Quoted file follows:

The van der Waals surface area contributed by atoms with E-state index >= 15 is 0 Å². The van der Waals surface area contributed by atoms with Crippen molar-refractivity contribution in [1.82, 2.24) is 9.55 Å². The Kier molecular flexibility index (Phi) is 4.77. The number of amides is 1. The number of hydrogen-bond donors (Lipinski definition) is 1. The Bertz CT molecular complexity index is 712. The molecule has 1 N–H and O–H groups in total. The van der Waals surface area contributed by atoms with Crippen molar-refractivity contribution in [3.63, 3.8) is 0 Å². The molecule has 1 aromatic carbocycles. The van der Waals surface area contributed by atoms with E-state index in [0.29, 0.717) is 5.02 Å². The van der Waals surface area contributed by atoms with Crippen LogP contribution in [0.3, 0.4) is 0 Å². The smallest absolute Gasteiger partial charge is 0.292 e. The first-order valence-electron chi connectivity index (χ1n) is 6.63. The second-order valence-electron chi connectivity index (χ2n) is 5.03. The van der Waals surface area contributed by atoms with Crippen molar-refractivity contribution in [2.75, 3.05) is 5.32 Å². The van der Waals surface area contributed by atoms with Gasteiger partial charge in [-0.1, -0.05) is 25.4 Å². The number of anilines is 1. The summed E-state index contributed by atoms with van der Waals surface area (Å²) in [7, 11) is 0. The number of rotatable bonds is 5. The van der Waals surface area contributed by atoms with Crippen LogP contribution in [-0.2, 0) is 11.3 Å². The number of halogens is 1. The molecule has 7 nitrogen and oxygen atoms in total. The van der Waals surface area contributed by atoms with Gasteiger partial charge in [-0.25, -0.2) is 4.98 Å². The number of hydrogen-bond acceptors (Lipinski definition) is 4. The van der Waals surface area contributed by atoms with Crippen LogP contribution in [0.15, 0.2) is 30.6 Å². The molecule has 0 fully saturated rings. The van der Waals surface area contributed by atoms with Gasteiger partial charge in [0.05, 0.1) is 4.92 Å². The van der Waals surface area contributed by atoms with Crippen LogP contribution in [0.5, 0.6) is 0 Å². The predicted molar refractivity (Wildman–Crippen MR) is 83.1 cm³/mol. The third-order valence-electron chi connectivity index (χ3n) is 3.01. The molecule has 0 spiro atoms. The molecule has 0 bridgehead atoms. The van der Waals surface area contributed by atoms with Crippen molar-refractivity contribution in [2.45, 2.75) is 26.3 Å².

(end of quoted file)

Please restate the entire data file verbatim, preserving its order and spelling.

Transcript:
The van der Waals surface area contributed by atoms with E-state index >= 15 is 0 Å². The van der Waals surface area contributed by atoms with Crippen molar-refractivity contribution in [1.82, 2.24) is 9.55 Å². The Kier molecular flexibility index (Phi) is 4.77. The number of amides is 1. The number of hydrogen-bond donors (Lipinski definition) is 1. The Bertz CT molecular complexity index is 712. The molecule has 1 N–H and O–H groups in total. The van der Waals surface area contributed by atoms with Crippen molar-refractivity contribution in [3.63, 3.8) is 0 Å². The molecule has 1 aromatic carbocycles. The van der Waals surface area contributed by atoms with E-state index in [0.29, 0.717) is 5.02 Å². The van der Waals surface area contributed by atoms with Crippen LogP contribution in [0.3, 0.4) is 0 Å². The smallest absolute Gasteiger partial charge is 0.292 e. The first-order valence-electron chi connectivity index (χ1n) is 6.63. The second-order valence-electron chi connectivity index (χ2n) is 5.03. The van der Waals surface area contributed by atoms with Crippen molar-refractivity contribution in [2.75, 3.05) is 5.32 Å². The van der Waals surface area contributed by atoms with Gasteiger partial charge in [-0.1, -0.05) is 25.4 Å². The number of anilines is 1. The summed E-state index contributed by atoms with van der Waals surface area (Å²) in [7, 11) is 0. The number of rotatable bonds is 5. The van der Waals surface area contributed by atoms with Crippen LogP contribution in [-0.2, 0) is 11.3 Å². The number of halogens is 1. The molecule has 7 nitrogen and oxygen atoms in total. The van der Waals surface area contributed by atoms with Gasteiger partial charge in [-0.25, -0.2) is 4.98 Å². The number of hydrogen-bond acceptors (Lipinski definition) is 4. The van der Waals surface area contributed by atoms with Crippen LogP contribution in [0.15, 0.2) is 30.6 Å². The molecule has 0 fully saturated rings. The van der Waals surface area contributed by atoms with Gasteiger partial charge in [0.05, 0.1) is 4.92 Å². The van der Waals surface area contributed by atoms with Crippen LogP contribution in [0.5, 0.6) is 0 Å². The predicted molar refractivity (Wildman–Crippen MR) is 83.1 cm³/mol. The third-order valence-electron chi connectivity index (χ3n) is 3.01. The molecule has 0 spiro atoms. The molecule has 0 bridgehead atoms. The van der Waals surface area contributed by atoms with Crippen molar-refractivity contribution in [2.45, 2.75) is 26.3 Å².